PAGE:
This is an exciting time to work in biotechnology. The Human Genome Project is generating fundamental genetic information at a breathtaking rate; basic research findings are being applied in medicine, agriculture, and the environment; and a variety of new biotechnology products are moving into production. Behind each of these accomplishments are teams of scientists and technicians whose everyday work makes such achievements possible.
For the past twelve years, we have been working with students who are beginning their careers as technicians and bench scientists in biotechnology laboratories. In order to best assist our students, we, and our colleagues elsewhere in the United States, have explored what entry level biotechnologists do at work and what abilities they need to perform this work. We have been impressed with the complexity and diversity of technical roles and responsibilities, and the importance of the skills that bench workers bring to their jobs. This book emerges partly from our experiences working with students and our explorations into the nature of the laboratory workplace*.
This book also results from our personal experiences in the laboratory. As graduate students we struggled to master the "laboratory lore" that was passed among "post-docs" and graduate students in a not always coherent chain. Some of what is in this book is the systematic introduction to laboratory lore that we wish we had received.
The result of our efforts is not a laboratory manual; this text contains few step-by-step procedures. Nor is it a book about molecular genetics, immunology, or cell culturethere are already many excellent specialized texts and manuals on these topics. This book rather is a textbook/reference manual on basic laboratory methods and the principles that underlie those methods. These basics are important to every biotechnologist, regardless of whether one is cloning DNA or purifying proteins, whether one is working in an academic setting or is employed in a company.
We intend this book to assist students preparing to become biotechnology laboratory professionals, those who already work in the laboratory, and biology students who are learning to operate effectively in the laboratory. Others who may also find this book helpful include high school teachers and their advanced students, and industry trainers. We have endeavored to make this text accessible to beginning college students with a limited science and math background. Some sections, such as the math review in Unit III, could be skipped or skimmed by more experienced readers. At the same time as we tried to make this book practical and accessible, we also endeavored to provide enough background theory so that readers will understand the methods they use and will be prepared to solve the unavoidable problems that arise in any laboratory.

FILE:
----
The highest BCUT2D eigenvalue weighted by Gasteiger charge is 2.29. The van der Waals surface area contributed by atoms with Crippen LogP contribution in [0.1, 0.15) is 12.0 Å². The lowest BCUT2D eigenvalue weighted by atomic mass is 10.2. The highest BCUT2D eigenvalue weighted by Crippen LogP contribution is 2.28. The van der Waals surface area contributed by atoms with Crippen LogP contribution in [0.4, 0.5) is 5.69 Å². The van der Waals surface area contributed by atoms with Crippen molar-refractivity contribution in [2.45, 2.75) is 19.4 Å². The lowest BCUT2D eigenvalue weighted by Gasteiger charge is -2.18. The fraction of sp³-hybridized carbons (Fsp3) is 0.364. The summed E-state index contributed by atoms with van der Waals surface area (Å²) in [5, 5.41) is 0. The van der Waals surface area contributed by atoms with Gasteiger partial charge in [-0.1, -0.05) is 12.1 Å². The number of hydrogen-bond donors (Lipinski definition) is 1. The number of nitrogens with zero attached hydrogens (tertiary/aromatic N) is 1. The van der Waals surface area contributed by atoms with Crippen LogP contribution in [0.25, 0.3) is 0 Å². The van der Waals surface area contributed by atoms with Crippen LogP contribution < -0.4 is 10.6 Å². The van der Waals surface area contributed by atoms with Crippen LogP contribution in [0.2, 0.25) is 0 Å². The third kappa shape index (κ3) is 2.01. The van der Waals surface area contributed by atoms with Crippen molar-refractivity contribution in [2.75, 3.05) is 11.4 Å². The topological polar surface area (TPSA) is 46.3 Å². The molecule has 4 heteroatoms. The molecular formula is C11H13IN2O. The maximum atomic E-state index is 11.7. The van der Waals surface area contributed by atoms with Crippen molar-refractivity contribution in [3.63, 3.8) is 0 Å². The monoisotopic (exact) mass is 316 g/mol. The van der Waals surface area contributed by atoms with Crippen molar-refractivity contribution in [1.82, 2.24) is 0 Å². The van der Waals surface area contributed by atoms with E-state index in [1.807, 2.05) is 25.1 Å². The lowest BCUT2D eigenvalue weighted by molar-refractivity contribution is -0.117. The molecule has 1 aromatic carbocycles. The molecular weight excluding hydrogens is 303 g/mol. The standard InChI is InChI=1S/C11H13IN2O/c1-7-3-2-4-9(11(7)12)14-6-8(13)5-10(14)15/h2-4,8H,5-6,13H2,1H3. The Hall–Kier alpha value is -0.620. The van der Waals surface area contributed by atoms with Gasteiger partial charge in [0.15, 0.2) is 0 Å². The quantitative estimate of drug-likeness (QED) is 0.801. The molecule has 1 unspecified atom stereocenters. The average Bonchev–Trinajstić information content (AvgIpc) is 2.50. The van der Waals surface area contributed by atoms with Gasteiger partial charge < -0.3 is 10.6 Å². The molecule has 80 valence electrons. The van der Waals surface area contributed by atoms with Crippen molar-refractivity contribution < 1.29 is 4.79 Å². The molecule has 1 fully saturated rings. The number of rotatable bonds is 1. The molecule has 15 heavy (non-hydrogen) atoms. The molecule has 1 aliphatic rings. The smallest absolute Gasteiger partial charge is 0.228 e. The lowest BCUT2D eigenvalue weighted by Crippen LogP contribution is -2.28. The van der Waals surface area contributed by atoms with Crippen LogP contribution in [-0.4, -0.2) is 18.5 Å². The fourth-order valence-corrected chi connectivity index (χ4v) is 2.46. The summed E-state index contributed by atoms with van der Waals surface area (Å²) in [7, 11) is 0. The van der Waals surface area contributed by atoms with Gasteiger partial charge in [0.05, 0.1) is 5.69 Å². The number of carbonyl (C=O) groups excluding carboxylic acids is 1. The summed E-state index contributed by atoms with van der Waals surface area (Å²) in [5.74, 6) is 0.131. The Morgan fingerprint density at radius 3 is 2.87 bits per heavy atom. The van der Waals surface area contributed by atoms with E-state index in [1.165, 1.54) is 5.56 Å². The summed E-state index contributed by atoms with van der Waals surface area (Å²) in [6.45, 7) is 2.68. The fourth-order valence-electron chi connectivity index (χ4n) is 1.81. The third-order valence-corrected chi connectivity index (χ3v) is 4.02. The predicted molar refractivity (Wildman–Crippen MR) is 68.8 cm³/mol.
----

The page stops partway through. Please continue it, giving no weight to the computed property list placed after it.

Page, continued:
Although we focus on the biotechnology laboratory, the majority of topics we cover are of importance to individuals working in any biology laboratory. A few topics, such as quality regulations and standards, are included because they are important for those working in biotechnology companies. As biotechnology companies mature, their focus shifts from research into commercial production. As this maturation occurs, scientists and technicians often find that they must add terms like "GMP", "ISO 9000", and "quality systems" to their technical vocabulary. This book therefore weaves a conversation about regulations and standards into many chapters.
We are aware that the basic methods in this book (such as how to mix a solution or weigh a sample) are less glamorous than learning how to manipulate DNA, or how to clone a sheep. However, we also know that, in practice, the most sophisticated and remarkable accomplishments of biotechnology are possible only when the most basic laboratory work is done properly.
*The results of some of these discussions about the biotechnology workplace are summarized in the National Voluntary Skill Standards Documents in Agricultural Biotechnology and the Biosciences. (FFA, "National Voluntary Occupational Skill Standards: Agricultural Biotechnology Technician," National FFA Foundation, Madison, WI, 1994 and "Gateway to the Future, Skill Standards for the Bioscience Industry," Education Development Center, Newton, MA, Inc., 1995.)